I've seen a few questions mentioning things like "paragon tier" or "epic tier". What are tiers? What game(s) are they used in ? How do they translate to D&D 3.5/Pathfinder Levels?

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    \$\begingroup\$ Note that there is also a somewhat different 3.x-specific "tier" nomenclature. It refers to relative class balance, and reads something like "The wizard is a tier 1 class." (brilliantgameologists.com/boards/index.php?topic=5293) \$\endgroup\$
    – AceCalhoon
    Apr 18, 2011 at 19:20
  • \$\begingroup\$ And for extra fun, 5e also uses the "tier" nomenclature to group character levels, but in a different way! \$\endgroup\$ Sep 20, 2017 at 21:14

5 Answers 5


The tier system was introduced in , and is a more formal development of ideas from earlier editions.

  1. Heroic tier: Levels 1-10.

    • Characters may have impressive skills, but operate on a basically human level.

    • Adventures take place in local environments - dungeons, towns, forests.

    • Threats are mostly part of the local ecology, or summoned or created. (Natural creatures, other sapient species, created mechanisms, plants.)

  2. Paragon tier: Levels 11-20

    • Characters now have extreme, near-superhuman levels of their lead skills. They can accomplish things no ordinary human could (and make very difficult skill DC rolls!)

    • Adventures take place in a wider arena. They may save entire kingdoms, not just local villages. Their growing reputations will make them major players, even if birth and rank don't. They might lead guilds, be involved in court politics, or command soldiers.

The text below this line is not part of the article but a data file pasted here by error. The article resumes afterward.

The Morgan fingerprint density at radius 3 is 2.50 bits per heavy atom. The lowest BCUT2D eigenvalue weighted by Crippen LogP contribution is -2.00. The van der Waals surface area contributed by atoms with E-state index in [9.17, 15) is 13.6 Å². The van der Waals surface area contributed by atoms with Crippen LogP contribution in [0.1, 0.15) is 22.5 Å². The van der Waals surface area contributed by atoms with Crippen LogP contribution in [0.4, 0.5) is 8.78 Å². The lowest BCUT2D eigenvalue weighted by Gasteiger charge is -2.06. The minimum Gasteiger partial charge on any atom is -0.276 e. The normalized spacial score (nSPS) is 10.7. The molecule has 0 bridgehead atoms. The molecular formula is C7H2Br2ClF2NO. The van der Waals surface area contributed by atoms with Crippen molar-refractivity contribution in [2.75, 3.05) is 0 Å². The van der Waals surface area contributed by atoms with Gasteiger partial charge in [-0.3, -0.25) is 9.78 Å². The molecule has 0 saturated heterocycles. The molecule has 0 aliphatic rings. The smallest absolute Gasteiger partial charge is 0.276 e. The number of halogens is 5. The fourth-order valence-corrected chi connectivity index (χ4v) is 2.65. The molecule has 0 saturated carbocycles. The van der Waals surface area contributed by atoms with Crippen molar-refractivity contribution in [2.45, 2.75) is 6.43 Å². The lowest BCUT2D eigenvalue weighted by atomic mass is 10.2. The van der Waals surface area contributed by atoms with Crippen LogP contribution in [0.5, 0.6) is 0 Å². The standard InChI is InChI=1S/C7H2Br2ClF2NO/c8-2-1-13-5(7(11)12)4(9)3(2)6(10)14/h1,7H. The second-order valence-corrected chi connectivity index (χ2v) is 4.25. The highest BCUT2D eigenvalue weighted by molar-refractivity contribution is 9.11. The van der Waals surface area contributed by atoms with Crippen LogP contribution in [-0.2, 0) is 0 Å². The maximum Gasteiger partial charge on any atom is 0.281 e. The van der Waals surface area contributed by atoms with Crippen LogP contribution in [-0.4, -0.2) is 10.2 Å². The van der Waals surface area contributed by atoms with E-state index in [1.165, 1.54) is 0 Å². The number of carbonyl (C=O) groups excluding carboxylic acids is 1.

• Enemies also exist on a larger scale. Extraplanar threats become more common, and less likely to have to be summoned first. Players may meet dragons, invading warlords (and their armies), elemental or demonic creatures, colossal magical beasts.

    • Characters gain powers from a 'paragon class' - a development of the 'prestige class' idea from D&D 3e. The paragon class gives tightly-focused powers related to a specific concept of how to play the character's main class. (For example: A druid who specialises in driving animals berserk. A warlock who steals life from opponents. A barbarian who becomes more and more like a bear.)

  3. Epic tier: Levels 21-30

    • Characters can accomplish awesome and impossible things with skills alone, before they even bother to use their class powers. Which are increasingly powerful.

    • Adventures are routinely extra-planar - if the characters even make their homes on their original world any more - and threats are ancient dragons, powerful planar entities, titans, or the like. Entire worlds or areas of existence may be at stake.

    • Each character progresses towards an 'epic destiny' - chosen by the player at L21. They gradually gain extra powers appropriate to this destined ending. (For example: becoming a god, or a transcendent energy-entity, or a heroic legend, or an immortal traveller.)

This effectively gives the GM 10 levels notice to plan the character's heroic final fate at level 30, which is where D&D 4e ends.

(The system has developed from a concept present even in very early versions of D&D, that a high-level character would eventually become immortal. The BECMI D&D is the first version with this idea, providing for immortality after level 36. Later editions had the concept of 'Epic levels', beginning at level 21. This progression tended to be slower than at levels 1-20, but to allow otherwise impossible feats, and continue to immortality. In D&D 3rd edition, Epic levels were 21-40, and Deities and Demigods provided limited rules support for becoming gods at levels 41-60.)


Generally, the heroic tier is dealing with threats native to the campaign world, Paragon tier is dealing with extraplanar threats, and epic are some other plane's extraplanar threats... but that's a gross simplification.

D&D 4 Tiers:

Levels  1-10 = Heroic
Levels 11-20 = Paragon
Levels 21-30 = Epic

The D&D 3 tiers defined in rules

Levels  1-20 = (not labeled - PH level)
Levels 21-40 = Epic
Levels 41-60 ≅ Demigod

D&D 3 tiers as used before 4E

Levels  1-5  = low level  (≅ 4E Heroic)
Levels  6-10 = mid level  (≅ 4E Heroic)